Ellen said...

Oh, Justine. I do hope Bill reappears. As ever your writing leaves me with a huge lump in my throat.

Unknown said...

He's probably seeking shelter somewhere close by, but starting to become weak from lack of food. Look close too homes under steps. Anywhere you last made eye contact on the day he went missing.

Louise Smith said...

Hi Justine.

I know this is probably obvious but have you searched for him with other dogs? From what you've described my heart breaks for you as bill doesn't sound like he'd run away. I'm worried that he's fallen down a hole and can't cry for help. Its worth a search with doggy friends, they can Help sniff him out even in the snow

Hoping and praying for his safe return xx

Petey said...

My dear Dad's name was Bill, my mother Betty was born in the Highlands and I grew up with blonde cocker spaniels so your plight touches me deeply. Hoping that he has found his way to a warm home and is waiting for you to discover his whereabouts. I have a Cairn terrier myself and would be sick with worry if he'd gone missing. Don't give up hope. I'll ask my angels Betty and Bill to send some help your way.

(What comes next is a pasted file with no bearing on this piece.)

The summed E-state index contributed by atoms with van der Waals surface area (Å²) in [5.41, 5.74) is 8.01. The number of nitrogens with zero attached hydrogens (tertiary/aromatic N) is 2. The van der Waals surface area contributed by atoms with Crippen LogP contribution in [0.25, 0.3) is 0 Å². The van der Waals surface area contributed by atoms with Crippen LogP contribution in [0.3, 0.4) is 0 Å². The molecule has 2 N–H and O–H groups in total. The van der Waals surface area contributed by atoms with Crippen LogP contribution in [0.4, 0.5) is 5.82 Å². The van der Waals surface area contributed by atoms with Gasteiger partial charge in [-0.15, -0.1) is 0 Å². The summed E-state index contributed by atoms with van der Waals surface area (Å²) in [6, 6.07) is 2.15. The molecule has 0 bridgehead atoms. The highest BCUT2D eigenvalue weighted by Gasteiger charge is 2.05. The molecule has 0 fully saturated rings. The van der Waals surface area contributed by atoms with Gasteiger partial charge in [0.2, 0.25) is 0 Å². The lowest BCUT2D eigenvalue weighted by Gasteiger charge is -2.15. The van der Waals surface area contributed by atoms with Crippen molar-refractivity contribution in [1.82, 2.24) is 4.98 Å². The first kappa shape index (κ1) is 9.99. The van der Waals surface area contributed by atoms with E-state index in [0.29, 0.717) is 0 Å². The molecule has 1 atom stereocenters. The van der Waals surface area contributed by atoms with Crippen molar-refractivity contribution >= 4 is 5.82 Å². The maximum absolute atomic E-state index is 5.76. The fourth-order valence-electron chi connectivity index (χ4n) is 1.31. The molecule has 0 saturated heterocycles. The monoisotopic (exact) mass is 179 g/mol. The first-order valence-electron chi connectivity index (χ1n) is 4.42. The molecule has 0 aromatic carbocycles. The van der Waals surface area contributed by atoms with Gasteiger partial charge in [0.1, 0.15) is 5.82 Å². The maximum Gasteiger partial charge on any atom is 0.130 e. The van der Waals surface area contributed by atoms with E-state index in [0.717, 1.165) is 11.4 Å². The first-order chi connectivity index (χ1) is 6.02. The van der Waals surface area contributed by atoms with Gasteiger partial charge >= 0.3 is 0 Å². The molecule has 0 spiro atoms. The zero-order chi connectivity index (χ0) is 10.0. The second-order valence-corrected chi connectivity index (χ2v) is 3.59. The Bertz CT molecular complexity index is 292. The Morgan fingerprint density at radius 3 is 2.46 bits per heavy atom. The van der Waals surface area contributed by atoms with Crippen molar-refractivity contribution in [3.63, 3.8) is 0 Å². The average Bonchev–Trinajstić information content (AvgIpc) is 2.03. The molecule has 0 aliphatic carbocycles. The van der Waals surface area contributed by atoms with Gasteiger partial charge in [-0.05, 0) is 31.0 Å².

Justine Picardie said...

Petey, thank you for your very kind words.
Louise, thank you, too, for your kindness. We have searched for Bill with other dogs, who knew him -- and the local community, including farmers and gamekeepers have been looking everywhere, too. He was very close to home when he disappeared, in a place that he knew extremely well, so it is terribly mysterious.

Catherine Halliday said...

This is the third time I've tried to post this, (Im new to Blogger) Just wanted to say that you are a wonderful writer Justine. I don't want you to give up hope in finding Bill. You must be aware on doglost that dogs that have been missing a lot longer than what Bill has, have been reunited with their owners. Take comfort in that. Also is there a possibility that he has been taken? I hope not but it's something you should consider. I pray though that he returns home soon back where he belongs. I'm following him on doglost so I will look forward to seeing him changed to 'Blue'. You're in my thoughts and prayers xx